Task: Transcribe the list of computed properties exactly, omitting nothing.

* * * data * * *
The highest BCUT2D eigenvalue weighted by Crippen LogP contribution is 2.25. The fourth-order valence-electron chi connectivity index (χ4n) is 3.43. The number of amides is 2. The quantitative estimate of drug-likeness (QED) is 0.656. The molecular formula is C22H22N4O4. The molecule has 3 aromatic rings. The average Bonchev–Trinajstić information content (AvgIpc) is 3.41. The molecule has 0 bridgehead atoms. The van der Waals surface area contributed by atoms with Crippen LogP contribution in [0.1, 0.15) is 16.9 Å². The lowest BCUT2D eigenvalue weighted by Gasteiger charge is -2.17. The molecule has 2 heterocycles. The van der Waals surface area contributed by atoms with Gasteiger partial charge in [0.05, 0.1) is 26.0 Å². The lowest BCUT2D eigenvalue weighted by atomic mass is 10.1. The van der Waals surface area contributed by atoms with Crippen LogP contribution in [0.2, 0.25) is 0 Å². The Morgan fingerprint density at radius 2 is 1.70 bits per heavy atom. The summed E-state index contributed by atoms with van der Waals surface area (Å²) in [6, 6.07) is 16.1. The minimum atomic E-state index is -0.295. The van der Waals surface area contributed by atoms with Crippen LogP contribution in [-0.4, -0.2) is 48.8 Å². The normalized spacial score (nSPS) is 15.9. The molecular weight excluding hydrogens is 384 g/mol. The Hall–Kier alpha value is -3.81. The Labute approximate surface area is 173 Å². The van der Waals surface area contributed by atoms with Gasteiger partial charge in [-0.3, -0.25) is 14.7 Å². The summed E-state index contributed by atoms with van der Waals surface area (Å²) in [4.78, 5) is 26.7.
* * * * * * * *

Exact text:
The highest BCUT2D eigenvalue weighted by Crippen LogP contribution is 2.25. The fourth-order valence-electron chi connectivity index (χ4n) is 3.43. The number of amides is 2. The quantitative estimate of drug-likeness (QED) is 0.656. The molecular formula is C22H22N4O4. The molecule has 3 aromatic rings. The average Bonchev–Trinajstić information content (AvgIpc) is 3.41. The molecule has 0 bridgehead atoms. The van der Waals surface area contributed by atoms with Crippen LogP contribution in [0.1, 0.15) is 16.9 Å². The lowest BCUT2D eigenvalue weighted by Gasteiger charge is -2.17. The molecule has 2 heterocycles. The van der Waals surface area contributed by atoms with Gasteiger partial charge in [0.05, 0.1) is 26.0 Å². The lowest BCUT2D eigenvalue weighted by atomic mass is 10.1. The van der Waals surface area contributed by atoms with Crippen LogP contribution in [0.2, 0.25) is 0 Å². The Morgan fingerprint density at radius 2 is 1.70 bits per heavy atom. The summed E-state index contributed by atoms with van der Waals surface area (Å²) in [6, 6.07) is 16.1. The minimum atomic E-state index is -0.295. The van der Waals surface area contributed by atoms with Crippen LogP contribution in [-0.4, -0.2) is 48.8 Å². The normalized spacial score (nSPS) is 15.9. The molecular weight excluding hydrogens is 384 g/mol. The Hall–Kier alpha value is -3.81. The Labute approximate surface area is 173 Å². The van der Waals surface area contributed by atoms with Gasteiger partial charge in [-0.3, -0.25) is 14.7 Å². The summed E-state index contributed by atoms with van der Waals surface area (Å²) in [4.78, 5) is 26.7.